Photos of birds at nest not allowed - a reminder

A reminder that photos of birds at the nest (or nests themselves) are not allowed on iSpot as there is the possibility of causing disturbance. We appreciate that in most cases iSpotters will not be causing any disturbance and may even have specific nest cameras. However this is a blanket ban on all photos of this kind as it would be very difficult to enforce any other way. The restriction also applies to bats at the roost.

This is mentioned in our updated terms and conditions section 10.1. This restriction has been in place since the beginning of iSpot.

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Thanks Mike - We were looking at the regulations this weekend - having taken pictures of the House Martins at Limehouse over three seasons. Should we be taking these off?
We are able to photograph Coots at their nests, along the local canals using the camera’s zoom, also there are nesting boxes at East India Dock, which I’ve photographed with a zoom lens - what do you advise?

The advice currently is that any bird at nest is not allowed (I know some have escaped this rule and you do find a few on iSpot that have not yet been taken down).

However if anyone can come up with a better way of approaching this then we would consider it. There is a big difference between disturbing a golden eagle at the nest and walking in a public park where the coots nest right by the path (I have almost had to step over them in one very well used park in London).

The main thing is that it has to prevent any disturbance to the birds and be workable on iSpot where we often only see the final image.

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I think this could be dealt with on a case by cases basis. All cases to be reviewed (there are not many). In most cases the picture is removed immediately via inappropriation (or by the Curator) and a note added to the Description Panel IF that is possible. Bear in mind the Observation may be valuable and an alternative picture could be placed.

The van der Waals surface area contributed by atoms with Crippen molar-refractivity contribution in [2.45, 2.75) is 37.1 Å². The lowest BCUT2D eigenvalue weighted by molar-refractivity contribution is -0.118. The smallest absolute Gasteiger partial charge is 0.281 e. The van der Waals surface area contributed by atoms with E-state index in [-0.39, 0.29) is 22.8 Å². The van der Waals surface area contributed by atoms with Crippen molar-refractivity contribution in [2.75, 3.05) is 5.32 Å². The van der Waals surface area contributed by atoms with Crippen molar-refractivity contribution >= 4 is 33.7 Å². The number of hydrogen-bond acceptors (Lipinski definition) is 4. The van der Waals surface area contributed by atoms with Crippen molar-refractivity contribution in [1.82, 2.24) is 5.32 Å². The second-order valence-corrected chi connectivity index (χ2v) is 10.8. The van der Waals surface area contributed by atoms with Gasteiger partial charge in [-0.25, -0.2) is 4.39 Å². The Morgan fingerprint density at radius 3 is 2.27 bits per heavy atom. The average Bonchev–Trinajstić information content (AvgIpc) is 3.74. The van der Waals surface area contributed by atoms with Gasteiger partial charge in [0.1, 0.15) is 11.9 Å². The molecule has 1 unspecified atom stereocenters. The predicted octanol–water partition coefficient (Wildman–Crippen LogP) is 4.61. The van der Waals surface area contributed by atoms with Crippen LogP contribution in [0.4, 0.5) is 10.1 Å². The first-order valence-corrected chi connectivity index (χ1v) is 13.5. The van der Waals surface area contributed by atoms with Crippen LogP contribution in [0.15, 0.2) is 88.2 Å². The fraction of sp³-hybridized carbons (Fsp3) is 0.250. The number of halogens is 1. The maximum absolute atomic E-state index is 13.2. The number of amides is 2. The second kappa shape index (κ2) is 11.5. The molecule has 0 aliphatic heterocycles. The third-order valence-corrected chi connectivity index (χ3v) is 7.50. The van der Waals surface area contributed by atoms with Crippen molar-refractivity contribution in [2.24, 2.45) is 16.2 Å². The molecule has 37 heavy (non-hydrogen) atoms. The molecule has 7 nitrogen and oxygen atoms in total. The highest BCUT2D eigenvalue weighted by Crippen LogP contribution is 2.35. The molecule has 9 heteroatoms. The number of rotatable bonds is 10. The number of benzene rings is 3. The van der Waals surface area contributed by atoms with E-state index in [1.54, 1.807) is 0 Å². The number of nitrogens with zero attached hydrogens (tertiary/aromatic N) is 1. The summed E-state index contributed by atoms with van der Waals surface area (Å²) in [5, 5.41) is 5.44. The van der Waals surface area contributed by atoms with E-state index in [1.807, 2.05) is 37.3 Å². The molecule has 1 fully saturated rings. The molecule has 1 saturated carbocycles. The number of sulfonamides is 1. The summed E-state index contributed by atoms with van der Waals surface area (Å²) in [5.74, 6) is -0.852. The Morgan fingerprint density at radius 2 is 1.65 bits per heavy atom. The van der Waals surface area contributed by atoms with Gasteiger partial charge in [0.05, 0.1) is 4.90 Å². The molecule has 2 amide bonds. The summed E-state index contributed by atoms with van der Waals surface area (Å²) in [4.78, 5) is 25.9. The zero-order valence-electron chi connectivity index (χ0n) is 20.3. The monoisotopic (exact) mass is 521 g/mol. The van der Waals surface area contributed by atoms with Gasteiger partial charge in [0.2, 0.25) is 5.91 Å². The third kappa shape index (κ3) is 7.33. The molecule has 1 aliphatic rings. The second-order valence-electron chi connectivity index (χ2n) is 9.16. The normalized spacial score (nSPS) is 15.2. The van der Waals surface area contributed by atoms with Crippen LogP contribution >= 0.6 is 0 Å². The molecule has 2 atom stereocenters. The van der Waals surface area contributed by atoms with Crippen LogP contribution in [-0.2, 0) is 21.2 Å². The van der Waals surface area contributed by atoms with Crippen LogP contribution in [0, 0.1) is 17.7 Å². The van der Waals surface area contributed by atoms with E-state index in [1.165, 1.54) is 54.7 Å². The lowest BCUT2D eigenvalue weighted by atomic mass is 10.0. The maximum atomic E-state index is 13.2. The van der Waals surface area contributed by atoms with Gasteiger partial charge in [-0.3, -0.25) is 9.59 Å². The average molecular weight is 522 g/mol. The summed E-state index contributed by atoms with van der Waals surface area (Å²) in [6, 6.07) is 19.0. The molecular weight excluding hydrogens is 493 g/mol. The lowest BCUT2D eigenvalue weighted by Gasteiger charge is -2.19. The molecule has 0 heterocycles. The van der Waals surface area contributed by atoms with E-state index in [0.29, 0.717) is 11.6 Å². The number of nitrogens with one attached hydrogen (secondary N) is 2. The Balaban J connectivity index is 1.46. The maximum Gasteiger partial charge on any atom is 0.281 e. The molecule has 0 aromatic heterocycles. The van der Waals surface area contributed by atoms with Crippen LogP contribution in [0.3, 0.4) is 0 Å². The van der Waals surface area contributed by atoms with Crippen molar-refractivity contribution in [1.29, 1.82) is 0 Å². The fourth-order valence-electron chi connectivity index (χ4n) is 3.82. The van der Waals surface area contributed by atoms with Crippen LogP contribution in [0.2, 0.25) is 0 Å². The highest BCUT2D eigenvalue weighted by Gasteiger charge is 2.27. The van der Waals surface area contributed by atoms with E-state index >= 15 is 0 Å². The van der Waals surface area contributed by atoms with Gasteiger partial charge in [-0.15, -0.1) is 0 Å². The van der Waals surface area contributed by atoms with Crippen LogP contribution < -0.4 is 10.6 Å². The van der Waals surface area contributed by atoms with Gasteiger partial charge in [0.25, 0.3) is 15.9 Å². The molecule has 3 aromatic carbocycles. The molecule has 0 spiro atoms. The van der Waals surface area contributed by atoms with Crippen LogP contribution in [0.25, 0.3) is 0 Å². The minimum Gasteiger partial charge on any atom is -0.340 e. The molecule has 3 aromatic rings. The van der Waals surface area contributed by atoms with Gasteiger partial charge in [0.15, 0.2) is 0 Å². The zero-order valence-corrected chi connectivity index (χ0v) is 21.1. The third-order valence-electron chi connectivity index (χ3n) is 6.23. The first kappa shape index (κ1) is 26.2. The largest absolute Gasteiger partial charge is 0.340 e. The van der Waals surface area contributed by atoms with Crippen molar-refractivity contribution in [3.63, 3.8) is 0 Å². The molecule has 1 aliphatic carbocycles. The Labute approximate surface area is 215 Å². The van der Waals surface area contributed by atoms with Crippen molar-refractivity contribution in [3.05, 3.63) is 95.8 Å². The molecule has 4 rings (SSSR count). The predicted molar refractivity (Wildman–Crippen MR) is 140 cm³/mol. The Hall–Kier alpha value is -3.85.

Where the review is in favour of keeping it, the note makes clear the reason.

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That sounds like a good idea - dejayM. We’ve had fun checking the House Martin nests that are high above our heads on a busy thoroughfare - we only know that they’re back when we see the parents working on the nests or coming to feed the babies.
I think there was a website that asked for volunteers to monitor the progress. We don’t go that way regularly, though.
Then there were the Terns that used to nest at East India Dock Basin - If I hadn’t met a ranger doing a bird count, I wouldn’t have known why we never see them there anymore. - they’ve moved to a park across the river.
There are quite a few Tern Rafts In the Isle of Dogs area - but no longer terns.; other birds do nest there…
Could the large number of Herons at East India Dock been a problem for the Terns?
I think the erection of nesting boxes at EIDB was linked to monitoring the possibility of aircraft from London City Airport influencing the environment. - Just pondering!!

Have had some input from BTO in the nests issue. I suspect many, if not all, of the birds at nest photos that we have taken down could actually have been left although I suspect not everyone would agree with this.

The issue is finding an appropiate form of words to go in the terms and conditions.

Do we simply remove any mention of birds and nests from the terms and conditions and just mention protected species generally and the need to avoid disturbance of wildlife generally. If there are issues on particular observations then they could be mentioned in the comments on that observation.